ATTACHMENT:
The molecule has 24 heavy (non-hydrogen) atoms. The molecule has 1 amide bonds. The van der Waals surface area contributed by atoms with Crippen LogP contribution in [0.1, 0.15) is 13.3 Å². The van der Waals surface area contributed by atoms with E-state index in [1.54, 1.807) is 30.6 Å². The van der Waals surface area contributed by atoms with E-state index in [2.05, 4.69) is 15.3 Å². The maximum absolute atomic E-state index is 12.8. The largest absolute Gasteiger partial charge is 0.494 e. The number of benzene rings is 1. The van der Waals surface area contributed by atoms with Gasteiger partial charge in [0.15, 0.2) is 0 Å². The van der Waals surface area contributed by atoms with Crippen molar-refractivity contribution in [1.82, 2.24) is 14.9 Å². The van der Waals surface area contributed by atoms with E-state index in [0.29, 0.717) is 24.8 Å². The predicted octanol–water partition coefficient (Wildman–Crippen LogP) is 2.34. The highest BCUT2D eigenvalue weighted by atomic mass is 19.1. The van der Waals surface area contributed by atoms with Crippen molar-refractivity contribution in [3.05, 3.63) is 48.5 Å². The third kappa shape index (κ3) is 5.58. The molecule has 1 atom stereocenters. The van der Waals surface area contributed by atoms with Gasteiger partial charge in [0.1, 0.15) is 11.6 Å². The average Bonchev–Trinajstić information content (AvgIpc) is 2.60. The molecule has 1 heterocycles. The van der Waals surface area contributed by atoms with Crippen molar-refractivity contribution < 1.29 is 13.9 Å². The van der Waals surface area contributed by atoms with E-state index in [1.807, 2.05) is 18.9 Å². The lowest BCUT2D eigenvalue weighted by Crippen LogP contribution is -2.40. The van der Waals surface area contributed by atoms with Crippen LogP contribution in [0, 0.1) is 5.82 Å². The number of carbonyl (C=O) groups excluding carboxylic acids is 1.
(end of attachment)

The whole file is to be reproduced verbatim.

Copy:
The molecule has 24 heavy (non-hydrogen) atoms. The molecule has 1 amide bonds. The van der Waals surface area contributed by atoms with Crippen LogP contribution in [0.1, 0.15) is 13.3 Å². The van der Waals surface area contributed by atoms with E-state index in [1.54, 1.807) is 30.6 Å². The van der Waals surface area contributed by atoms with E-state index in [2.05, 4.69) is 15.3 Å². The maximum absolute atomic E-state index is 12.8. The largest absolute Gasteiger partial charge is 0.494 e. The number of benzene rings is 1. The van der Waals surface area contributed by atoms with Gasteiger partial charge in [0.15, 0.2) is 0 Å². The van der Waals surface area contributed by atoms with Crippen molar-refractivity contribution in [1.82, 2.24) is 14.9 Å². The van der Waals surface area contributed by atoms with E-state index in [0.29, 0.717) is 24.8 Å². The predicted octanol–water partition coefficient (Wildman–Crippen LogP) is 2.34. The highest BCUT2D eigenvalue weighted by atomic mass is 19.1. The van der Waals surface area contributed by atoms with Crippen molar-refractivity contribution in [3.05, 3.63) is 48.5 Å². The third kappa shape index (κ3) is 5.58. The molecule has 1 atom stereocenters. The van der Waals surface area contributed by atoms with Gasteiger partial charge in [0.1, 0.15) is 11.6 Å². The average Bonchev–Trinajstić information content (AvgIpc) is 2.60. The molecule has 1 heterocycles. The van der Waals surface area contributed by atoms with Crippen molar-refractivity contribution < 1.29 is 13.9 Å². The van der Waals surface area contributed by atoms with E-state index in [1.807, 2.05) is 18.9 Å². The lowest BCUT2D eigenvalue weighted by Crippen LogP contribution is -2.40. The van der Waals surface area contributed by atoms with Crippen LogP contribution in [0, 0.1) is 5.82 Å². The number of carbonyl (C=O) groups excluding carboxylic acids is 1.